Classic cars that's impressive stuff matey I bet that's interesting work , flatting down takes time I've done a far bit of levelling to get the high lights running right

    I myself moved on from pattern making back in the late 90s and for the last 20 years have been an Auto Clay Modeller which you may find interesting here is a

    short video of it https://youtu.be/8yC2KkXHXB0

  32. #32
    Quote Originally Posted by bazza. View Post

    short video of it https://youtu.be/8yC2KkXHXB0
    That's incredible!
    It's just a matter of time...

  33. #33
    Master Jon Kenney's Avatar
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    Quote Originally Posted by Omegamanic View Post
    That's incredible!
    Certainly is!

    Bazza - How long does the process take from start of claying until the finished model?

  34. #34
    Grand Master Griswold's Avatar
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    Quote Originally Posted by bazza. View Post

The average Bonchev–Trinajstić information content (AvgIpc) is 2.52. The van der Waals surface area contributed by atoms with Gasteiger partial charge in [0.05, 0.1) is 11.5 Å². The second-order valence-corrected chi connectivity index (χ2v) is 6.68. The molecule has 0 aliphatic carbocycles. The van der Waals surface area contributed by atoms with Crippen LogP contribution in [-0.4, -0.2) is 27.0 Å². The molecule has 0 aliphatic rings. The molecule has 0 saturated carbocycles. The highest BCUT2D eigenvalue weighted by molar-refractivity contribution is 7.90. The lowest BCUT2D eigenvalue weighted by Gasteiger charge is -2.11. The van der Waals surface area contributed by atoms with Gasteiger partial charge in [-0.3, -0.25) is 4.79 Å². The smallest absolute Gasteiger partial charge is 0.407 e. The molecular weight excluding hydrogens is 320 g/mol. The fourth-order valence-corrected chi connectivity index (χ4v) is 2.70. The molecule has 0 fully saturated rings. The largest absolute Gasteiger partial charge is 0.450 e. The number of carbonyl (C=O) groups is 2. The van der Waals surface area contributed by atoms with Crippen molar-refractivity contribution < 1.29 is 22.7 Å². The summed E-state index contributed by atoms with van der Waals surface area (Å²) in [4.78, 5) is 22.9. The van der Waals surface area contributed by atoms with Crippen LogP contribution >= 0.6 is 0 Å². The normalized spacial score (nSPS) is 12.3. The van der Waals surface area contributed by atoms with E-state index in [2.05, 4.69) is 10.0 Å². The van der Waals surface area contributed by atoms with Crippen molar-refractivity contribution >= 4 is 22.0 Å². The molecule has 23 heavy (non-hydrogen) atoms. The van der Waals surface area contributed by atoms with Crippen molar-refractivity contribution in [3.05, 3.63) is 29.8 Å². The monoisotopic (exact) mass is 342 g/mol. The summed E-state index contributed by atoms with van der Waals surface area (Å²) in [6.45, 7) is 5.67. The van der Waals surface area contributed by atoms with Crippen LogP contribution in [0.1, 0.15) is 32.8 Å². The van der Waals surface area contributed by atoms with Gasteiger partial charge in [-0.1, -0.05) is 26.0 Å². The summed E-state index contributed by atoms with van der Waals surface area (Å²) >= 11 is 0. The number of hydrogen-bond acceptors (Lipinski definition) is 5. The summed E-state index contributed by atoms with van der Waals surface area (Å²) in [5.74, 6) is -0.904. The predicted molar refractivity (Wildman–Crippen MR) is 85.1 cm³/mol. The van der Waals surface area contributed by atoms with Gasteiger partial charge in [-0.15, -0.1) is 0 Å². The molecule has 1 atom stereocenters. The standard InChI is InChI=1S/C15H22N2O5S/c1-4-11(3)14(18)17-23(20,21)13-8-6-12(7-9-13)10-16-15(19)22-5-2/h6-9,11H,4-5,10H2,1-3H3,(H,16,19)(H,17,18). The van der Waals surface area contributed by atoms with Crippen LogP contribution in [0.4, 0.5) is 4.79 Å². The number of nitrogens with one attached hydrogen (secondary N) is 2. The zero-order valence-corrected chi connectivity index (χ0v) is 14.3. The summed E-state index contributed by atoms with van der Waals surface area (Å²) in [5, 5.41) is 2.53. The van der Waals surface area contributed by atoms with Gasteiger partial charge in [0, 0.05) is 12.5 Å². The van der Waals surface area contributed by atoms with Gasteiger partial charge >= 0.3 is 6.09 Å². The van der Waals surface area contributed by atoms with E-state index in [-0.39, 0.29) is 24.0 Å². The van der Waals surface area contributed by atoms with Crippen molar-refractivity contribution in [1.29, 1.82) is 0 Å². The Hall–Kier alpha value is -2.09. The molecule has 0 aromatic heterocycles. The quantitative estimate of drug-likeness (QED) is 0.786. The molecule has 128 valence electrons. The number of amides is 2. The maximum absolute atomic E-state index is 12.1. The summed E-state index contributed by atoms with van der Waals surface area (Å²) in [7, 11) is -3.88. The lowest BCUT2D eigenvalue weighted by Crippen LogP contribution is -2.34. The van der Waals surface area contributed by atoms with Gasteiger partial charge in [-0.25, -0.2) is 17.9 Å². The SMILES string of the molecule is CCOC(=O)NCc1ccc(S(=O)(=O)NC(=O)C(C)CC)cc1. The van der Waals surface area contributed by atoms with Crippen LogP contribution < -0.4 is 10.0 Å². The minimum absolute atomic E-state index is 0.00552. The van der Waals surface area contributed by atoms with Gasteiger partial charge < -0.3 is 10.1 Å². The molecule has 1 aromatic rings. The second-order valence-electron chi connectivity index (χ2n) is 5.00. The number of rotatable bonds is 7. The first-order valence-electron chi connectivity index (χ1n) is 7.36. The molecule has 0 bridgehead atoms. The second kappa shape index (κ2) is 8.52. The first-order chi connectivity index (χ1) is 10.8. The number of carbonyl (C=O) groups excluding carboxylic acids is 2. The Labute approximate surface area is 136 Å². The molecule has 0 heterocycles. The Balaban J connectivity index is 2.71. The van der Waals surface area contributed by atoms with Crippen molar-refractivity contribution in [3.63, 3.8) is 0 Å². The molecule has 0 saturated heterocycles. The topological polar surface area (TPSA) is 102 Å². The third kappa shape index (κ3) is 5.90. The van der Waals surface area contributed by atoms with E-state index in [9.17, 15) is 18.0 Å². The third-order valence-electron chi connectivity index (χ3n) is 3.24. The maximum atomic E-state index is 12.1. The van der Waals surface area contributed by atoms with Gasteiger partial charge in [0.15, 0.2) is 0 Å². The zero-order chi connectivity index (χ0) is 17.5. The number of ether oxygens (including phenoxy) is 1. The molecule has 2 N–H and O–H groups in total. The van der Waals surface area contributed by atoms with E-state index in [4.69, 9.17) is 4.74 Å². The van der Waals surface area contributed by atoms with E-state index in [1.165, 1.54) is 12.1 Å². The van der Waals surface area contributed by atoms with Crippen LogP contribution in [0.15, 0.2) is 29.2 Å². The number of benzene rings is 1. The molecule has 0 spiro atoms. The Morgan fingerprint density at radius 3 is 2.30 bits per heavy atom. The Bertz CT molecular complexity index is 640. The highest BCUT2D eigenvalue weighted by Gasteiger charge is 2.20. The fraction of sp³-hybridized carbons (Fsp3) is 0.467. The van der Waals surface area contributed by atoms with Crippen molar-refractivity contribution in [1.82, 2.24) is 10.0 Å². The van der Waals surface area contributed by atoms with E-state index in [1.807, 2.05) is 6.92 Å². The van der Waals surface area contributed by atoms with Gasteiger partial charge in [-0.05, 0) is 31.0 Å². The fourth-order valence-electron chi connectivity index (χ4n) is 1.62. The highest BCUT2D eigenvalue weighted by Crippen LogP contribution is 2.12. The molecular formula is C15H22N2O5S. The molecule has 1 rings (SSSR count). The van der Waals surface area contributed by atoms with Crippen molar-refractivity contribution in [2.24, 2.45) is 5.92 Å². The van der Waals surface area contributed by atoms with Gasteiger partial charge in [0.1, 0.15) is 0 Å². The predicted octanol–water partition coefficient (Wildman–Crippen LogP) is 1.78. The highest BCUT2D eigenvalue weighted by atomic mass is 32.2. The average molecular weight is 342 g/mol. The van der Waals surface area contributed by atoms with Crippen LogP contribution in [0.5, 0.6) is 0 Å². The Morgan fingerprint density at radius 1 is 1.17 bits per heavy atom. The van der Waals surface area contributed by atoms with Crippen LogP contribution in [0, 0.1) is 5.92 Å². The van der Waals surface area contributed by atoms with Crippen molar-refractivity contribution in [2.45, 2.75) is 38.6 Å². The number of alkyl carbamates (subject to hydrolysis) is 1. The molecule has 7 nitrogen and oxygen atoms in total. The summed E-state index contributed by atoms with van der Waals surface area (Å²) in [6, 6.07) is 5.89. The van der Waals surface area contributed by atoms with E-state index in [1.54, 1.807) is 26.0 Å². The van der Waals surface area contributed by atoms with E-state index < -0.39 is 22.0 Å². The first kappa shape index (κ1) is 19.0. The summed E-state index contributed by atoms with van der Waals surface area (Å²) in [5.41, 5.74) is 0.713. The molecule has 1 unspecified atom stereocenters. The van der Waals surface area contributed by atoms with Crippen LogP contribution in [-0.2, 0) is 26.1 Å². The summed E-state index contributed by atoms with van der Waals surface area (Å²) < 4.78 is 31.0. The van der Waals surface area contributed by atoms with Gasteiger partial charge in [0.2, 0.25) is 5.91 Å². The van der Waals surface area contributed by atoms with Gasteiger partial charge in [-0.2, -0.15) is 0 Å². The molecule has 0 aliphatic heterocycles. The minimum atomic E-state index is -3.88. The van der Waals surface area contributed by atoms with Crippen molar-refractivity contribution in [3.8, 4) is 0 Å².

Classic cars that's impressive stuff matey I bet that's interesting work , flatting down takes time I've done a far bit of levelling to get the high lights running right

    I myself moved on from pattern making back in the late 90s and for the last 20 years have been an Auto Clay Modeller which you may find interesting here is a

    short video of it https://youtu.be/8yC2KkXHXB0
    Wow, that's superb. I know it's time lapse, so how long did that take in reality?
    Best Regards - Peter

    I hate being bipolar, its brilliant.

  35. #35
    Master bazza.'s Avatar
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    Sorry miss this
    Back in 98 we started the Audi A4 Soft top and from start to finish it took around 3 to 4 years
    But now they went the exterior clay work done in about 15 months or so but the interior can take longer
    We normally would start off with 4 or 5 1/4 scale models and then maybe 2 full size models and maybe 3 different Interiors

    I love interior modelling as there is far more going on the VW in the picture I worked on the other I didn't but gives you
    A good idea of all the lines you have to deal with
    Most of the time the guy working the dash is the team leader and then you'd have a 2 or 3 guys working the doors and someone on the console and someone on the seats